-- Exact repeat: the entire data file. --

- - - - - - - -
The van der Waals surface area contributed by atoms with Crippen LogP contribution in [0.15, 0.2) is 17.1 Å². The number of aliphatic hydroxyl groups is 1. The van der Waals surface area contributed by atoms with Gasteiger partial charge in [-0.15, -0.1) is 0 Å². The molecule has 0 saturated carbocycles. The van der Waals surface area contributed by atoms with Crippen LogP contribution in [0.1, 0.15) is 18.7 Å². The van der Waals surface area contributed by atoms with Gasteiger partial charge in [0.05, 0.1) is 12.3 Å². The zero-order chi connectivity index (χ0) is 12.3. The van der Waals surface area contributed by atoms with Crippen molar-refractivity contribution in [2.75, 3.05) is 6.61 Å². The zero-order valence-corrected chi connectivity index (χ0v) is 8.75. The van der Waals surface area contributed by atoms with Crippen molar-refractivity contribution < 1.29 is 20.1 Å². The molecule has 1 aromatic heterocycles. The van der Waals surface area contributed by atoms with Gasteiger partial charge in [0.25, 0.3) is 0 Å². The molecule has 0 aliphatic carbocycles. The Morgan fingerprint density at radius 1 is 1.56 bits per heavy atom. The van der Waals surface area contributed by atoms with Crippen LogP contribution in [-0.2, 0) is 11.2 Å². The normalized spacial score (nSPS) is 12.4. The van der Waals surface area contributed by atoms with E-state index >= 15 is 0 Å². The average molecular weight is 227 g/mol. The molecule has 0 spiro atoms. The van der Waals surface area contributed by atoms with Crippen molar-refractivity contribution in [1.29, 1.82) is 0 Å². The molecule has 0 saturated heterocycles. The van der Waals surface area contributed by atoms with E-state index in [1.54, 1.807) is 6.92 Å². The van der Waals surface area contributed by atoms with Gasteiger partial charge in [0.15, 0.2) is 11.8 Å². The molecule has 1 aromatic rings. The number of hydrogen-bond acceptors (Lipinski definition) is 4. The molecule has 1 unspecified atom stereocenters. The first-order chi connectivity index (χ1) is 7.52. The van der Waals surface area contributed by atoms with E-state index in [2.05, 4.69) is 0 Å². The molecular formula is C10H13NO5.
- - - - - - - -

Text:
The van der Waals surface area contributed by atoms with Crippen LogP contribution in [0.15, 0.2) is 17.1 Å². The number of aliphatic hydroxyl groups is 1. The van der Waals surface area contributed by atoms with Gasteiger partial charge in [-0.15, -0.1) is 0 Å². The molecule has 0 saturated carbocycles. The van der Waals surface area contributed by atoms with Crippen LogP contribution in [0.1, 0.15) is 18.7 Å². The van der Waals surface area contributed by atoms with Gasteiger partial charge in [0.05, 0.1) is 12.3 Å². The zero-order chi connectivity index (χ0) is 12.3. The van der Waals surface area contributed by atoms with Crippen molar-refractivity contribution in [2.75, 3.05) is 6.61 Å². The zero-order valence-corrected chi connectivity index (χ0v) is 8.75. The van der Waals surface area contributed by atoms with Crippen molar-refractivity contribution < 1.29 is 20.1 Å². The molecule has 1 aromatic heterocycles. The van der Waals surface area contributed by atoms with Gasteiger partial charge in [0.25, 0.3) is 0 Å². The molecule has 0 aliphatic carbocycles. The Morgan fingerprint density at radius 1 is 1.56 bits per heavy atom. The van der Waals surface area contributed by atoms with Crippen LogP contribution in [-0.2, 0) is 11.2 Å². The normalized spacial score (nSPS) is 12.4. The van der Waals surface area contributed by atoms with E-state index >= 15 is 0 Å². The average molecular weight is 227 g/mol. The molecule has 0 spiro atoms. The van der Waals surface area contributed by atoms with Crippen molar-refractivity contribution in [1.29, 1.82) is 0 Å². The molecule has 0 saturated heterocycles. The van der Waals surface area contributed by atoms with E-state index in [1.54, 1.807) is 6.92 Å². The van der Waals surface area contributed by atoms with Gasteiger partial charge in [0.15, 0.2) is 11.8 Å². The molecule has 1 aromatic rings. The number of hydrogen-bond acceptors (Lipinski definition) is 4. The molecule has 1 unspecified atom stereocenters. The first-order chi connectivity index (χ1) is 7.52. The van der Waals surface area contributed by atoms with E-state index in [2.05, 4.69) is 0 Å². The molecular formula is C10H13NO5.